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Harvest: An Adventure into the Heart of America's Family Farms

3.37  ·  Rating details ·  105 ratings  ·  29 reviews
“Richard Horan has brought us a welcome view of America to defy the prevailing political and financial nastiness. This is a timely and important book.”
—Ted Morgan, author of Wilderness at Dawn

“A lively visit with the dauntless men and women who operate America’s family farms and help provide our miraculous annual bounty. Richard Horan writes with energy and passion.”
Paperback, 336 pages
Published September 25th 2012 by Harper Perennial
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Nov 24, 2016 rated it it was ok
Stopped reading about 60% through the book which I hate doing. Being from a farming family I love the idea behind his book, but his writing was really boring me and I felt like it was just an account of chores he was doing for harvest and rarely anything deeper than that.
Sarah L. Courteau Reviewed Richard Horan's "Harvest: An Adventure Into The Heart Of America’s Family Farms" | The New Republic: It's worth reading.

If you really want to start a food fight leading to extraordinary vitriole, just mention you are for (or against) organic food, raw milk, GMO, veganism, or whatever.  So it's with some trepidation I link to this review in the New Republic about Richard Horan's new book.  As someone who at one time in his life milked over 100 cows twice a day for sever
Vanessa Nicolle
Jun 26, 2019 rated it it was amazing
Absolutely love the concept of the book. The author does an awesome job focusing on the stories of family and the journey of the land. I wish there were even more stories of crops he harvested! And I also desired more education on the “how” if the crops. Really enjoyed the bit about Bt immunity and Monsanto. The author has a super zany choice of words and imagery, for example, “And it was a special light, those exposed grapes hanging down like bulls’ balls in the shimmering sunlight” HAHA
Maybe it’s a symptom of feeling claustrophobic and stressed in my chaotic suburban life. There’s something soothing — very appealing — about being in the country, and it’s just that sentiment that led me to pick up Richard Horan’s Harvest: An Adventure into the Heart of America’s Family Farms.

Horan’s story is one of a writer and teacher who embarks on a quest to explore organic farms across the country, meeting colorful characters and exploring various aspects of farming in the months he’s away
i liked this horan better than his "seeds" book. in seeds he travels around to authors homes (and a few other places like gettysburg) to collect tree seeds then take them home to sprout them and eventaully plant them some where. i think , but not sure, he got some help from farmer who is going to add them to their tree farm and make availabe to public, but not sure about that. Seeds: One Man's Serendipitous Journey to Find the Trees That Inspired Famous American Writers from Faulkner to Kerouac, ...more
Cheryl Gatling
There are two stories going on in this book. One is the stories of all the farmers, small farmers, mostly organic, enjoying bringing something beautiful from the land, fighting the big guys, figuring out solutions to their daily problems. We meet wheat farmers in Kansas, potato farmers in Maine, cranberry farmers in Massachusetts, blueberry farmers in New York, walnut farmers in California, and more.

The other story is that of the author, who begins the book somewhat depressed and bitter about li
Steve Comstock
Feb 16, 2014 rated it liked it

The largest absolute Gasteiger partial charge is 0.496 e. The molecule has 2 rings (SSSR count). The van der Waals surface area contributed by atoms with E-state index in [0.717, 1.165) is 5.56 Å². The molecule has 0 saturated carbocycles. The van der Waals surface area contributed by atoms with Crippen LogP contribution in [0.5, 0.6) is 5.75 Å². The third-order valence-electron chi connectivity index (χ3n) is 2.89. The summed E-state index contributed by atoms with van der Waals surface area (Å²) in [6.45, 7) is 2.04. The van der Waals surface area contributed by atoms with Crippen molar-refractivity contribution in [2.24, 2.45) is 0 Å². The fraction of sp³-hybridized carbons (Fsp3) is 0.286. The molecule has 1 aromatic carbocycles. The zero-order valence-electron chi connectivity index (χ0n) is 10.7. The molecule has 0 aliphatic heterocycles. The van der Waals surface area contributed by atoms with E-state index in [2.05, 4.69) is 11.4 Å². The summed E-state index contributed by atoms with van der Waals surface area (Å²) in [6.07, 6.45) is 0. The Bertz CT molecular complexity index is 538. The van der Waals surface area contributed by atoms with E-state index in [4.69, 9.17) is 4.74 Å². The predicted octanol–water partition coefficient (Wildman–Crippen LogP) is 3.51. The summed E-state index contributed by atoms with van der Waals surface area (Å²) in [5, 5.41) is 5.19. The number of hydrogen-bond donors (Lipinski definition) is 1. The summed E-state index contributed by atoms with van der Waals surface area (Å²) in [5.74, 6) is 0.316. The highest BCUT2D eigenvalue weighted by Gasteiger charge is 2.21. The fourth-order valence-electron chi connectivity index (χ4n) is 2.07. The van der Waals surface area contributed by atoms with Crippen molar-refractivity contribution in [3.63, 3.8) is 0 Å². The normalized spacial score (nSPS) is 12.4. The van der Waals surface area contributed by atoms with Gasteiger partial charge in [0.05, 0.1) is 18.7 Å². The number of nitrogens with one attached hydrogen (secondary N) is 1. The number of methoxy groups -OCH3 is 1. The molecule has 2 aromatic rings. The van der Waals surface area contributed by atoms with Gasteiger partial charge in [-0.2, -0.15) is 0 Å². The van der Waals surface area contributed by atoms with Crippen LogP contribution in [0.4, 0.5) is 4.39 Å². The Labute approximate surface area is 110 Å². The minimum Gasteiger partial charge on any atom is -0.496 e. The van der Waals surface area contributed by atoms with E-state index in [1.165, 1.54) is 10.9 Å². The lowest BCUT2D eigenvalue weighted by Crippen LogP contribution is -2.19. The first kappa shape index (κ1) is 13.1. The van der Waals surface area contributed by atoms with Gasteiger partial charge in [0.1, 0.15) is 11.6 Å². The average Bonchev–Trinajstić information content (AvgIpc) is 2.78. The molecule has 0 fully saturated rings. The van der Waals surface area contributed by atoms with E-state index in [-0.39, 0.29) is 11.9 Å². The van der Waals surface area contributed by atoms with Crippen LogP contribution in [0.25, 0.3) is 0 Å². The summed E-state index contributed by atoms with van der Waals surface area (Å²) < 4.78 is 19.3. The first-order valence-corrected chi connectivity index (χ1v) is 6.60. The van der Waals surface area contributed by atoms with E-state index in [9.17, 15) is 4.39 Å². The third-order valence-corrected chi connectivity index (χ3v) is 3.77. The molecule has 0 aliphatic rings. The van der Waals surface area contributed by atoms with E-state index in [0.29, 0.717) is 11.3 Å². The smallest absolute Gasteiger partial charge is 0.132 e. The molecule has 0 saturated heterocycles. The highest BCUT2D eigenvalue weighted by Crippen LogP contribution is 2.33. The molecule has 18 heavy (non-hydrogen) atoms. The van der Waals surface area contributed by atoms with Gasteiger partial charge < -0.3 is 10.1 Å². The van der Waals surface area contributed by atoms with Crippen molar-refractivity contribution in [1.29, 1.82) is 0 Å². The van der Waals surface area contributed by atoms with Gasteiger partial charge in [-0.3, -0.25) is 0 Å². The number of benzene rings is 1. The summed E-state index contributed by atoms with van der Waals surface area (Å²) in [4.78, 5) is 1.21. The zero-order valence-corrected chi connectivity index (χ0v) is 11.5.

I wanted to like this book, I really did. Horan's liberal leanings popped up in too many unneeded areas for me to enjoy. I have no problems with his viewpoints, but his supposed overview of family farms didn't seem fair. The farmers he picks are all radical and unorthodox, with no visits to more traditional farming models. If this is truly to be a glimpse into American farming, I think both sides should be experienced. It wasn't a bad book, written well, but at times to me seemed desperate. ...more
May 23, 2020 rated it did not like it
I am not a farmer, but I spent several summers and one fall working on small sustainable family farms when I was younger. In college, I volunteered on local farms, attended the biggest organic farming conference in the US several years running, and traveled to Kenya, Africa for a month to learn about sustainable farming and permaculture there. It was a lifestyle that I loved and envisioned myself following, and though life has taken a few turns since then I could still see myself doing so on a s ...more
Shannon Morelli
Nov 12, 2016 rated it liked it
Richard Horan takes the reader along on his diverse and interesting visits to organic farms in America. His descriptions allow us to experience the unknown and learn the basics of harvesting. I found the book a bit too long, but an enjoyable read.
Sarah Ferguson
Oct 03, 2019 rated it did not like it
Couldn't get past the first chapter. ...more
Feb 01, 2014 rated it liked it
“…a generation of kids that think food comes from supermarkets.”

In the various locations I have lived and visited, there has always been a supermarket of various persuasion: Food Lion in the Southeast, Fry’s and Safeway in the West, Piggly Wiggly in Wisconsin, Hyvee in Iowa, Jewel-Osco in Chicago. No matter what name is in glowing red letters above the sliding glass door, I know exactly what I’ll find inside and a good guess on where to find it. Every once in awhile, it occurs to me that it’s so
Jim Wilson
Oct 21, 2013 rated it it was amazing
A truly interesting book. A series of vignettes that describe various family farms and based on the idea that the author would help with the harvest of various crops at different farms. Good notes and bibliography. The author's beliefs and biases are on display throughout the book which I find enjoyable. The subtitle is "An Adventure into the Heart of America's Family Farms" is slightly misleading. The farms he visited all seemed to have some connection with prominent individuals in the organic ...more
Allizabeth Collins